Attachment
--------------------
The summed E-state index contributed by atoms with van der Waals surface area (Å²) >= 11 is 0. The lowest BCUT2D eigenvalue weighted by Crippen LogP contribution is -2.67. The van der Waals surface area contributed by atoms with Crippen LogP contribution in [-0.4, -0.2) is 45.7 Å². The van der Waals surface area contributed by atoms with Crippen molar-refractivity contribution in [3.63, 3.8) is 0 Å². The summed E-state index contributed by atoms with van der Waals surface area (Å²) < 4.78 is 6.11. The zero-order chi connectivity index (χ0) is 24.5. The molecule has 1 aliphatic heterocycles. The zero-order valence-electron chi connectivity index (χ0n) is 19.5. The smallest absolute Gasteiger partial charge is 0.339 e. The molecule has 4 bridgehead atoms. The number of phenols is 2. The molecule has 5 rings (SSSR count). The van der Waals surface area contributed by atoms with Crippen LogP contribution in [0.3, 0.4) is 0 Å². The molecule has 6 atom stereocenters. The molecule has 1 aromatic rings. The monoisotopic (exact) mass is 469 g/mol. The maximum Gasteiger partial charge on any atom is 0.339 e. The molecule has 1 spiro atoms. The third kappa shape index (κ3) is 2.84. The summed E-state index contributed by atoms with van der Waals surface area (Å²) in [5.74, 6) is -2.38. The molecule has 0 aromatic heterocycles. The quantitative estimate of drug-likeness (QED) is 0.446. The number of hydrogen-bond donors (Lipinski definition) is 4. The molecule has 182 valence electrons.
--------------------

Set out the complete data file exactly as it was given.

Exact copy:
The summed E-state index contributed by atoms with van der Waals surface area (Å²) >= 11 is 0. The lowest BCUT2D eigenvalue weighted by Crippen LogP contribution is -2.67. The van der Waals surface area contributed by atoms with Crippen LogP contribution in [-0.4, -0.2) is 45.7 Å². The van der Waals surface area contributed by atoms with Crippen molar-refractivity contribution in [3.63, 3.8) is 0 Å². The summed E-state index contributed by atoms with van der Waals surface area (Å²) < 4.78 is 6.11. The zero-order chi connectivity index (χ0) is 24.5. The molecule has 1 aliphatic heterocycles. The zero-order valence-electron chi connectivity index (χ0n) is 19.5. The smallest absolute Gasteiger partial charge is 0.339 e. The molecule has 4 bridgehead atoms. The number of phenols is 2. The molecule has 5 rings (SSSR count). The van der Waals surface area contributed by atoms with Crippen LogP contribution in [0.3, 0.4) is 0 Å². The molecule has 6 atom stereocenters. The molecule has 1 aromatic rings. The monoisotopic (exact) mass is 469 g/mol. The maximum Gasteiger partial charge on any atom is 0.339 e. The molecule has 1 spiro atoms. The third kappa shape index (κ3) is 2.84. The summed E-state index contributed by atoms with van der Waals surface area (Å²) in [5.74, 6) is -2.38. The molecule has 0 aromatic heterocycles. The quantitative estimate of drug-likeness (QED) is 0.446. The number of hydrogen-bond donors (Lipinski definition) is 4. The molecule has 182 valence electrons.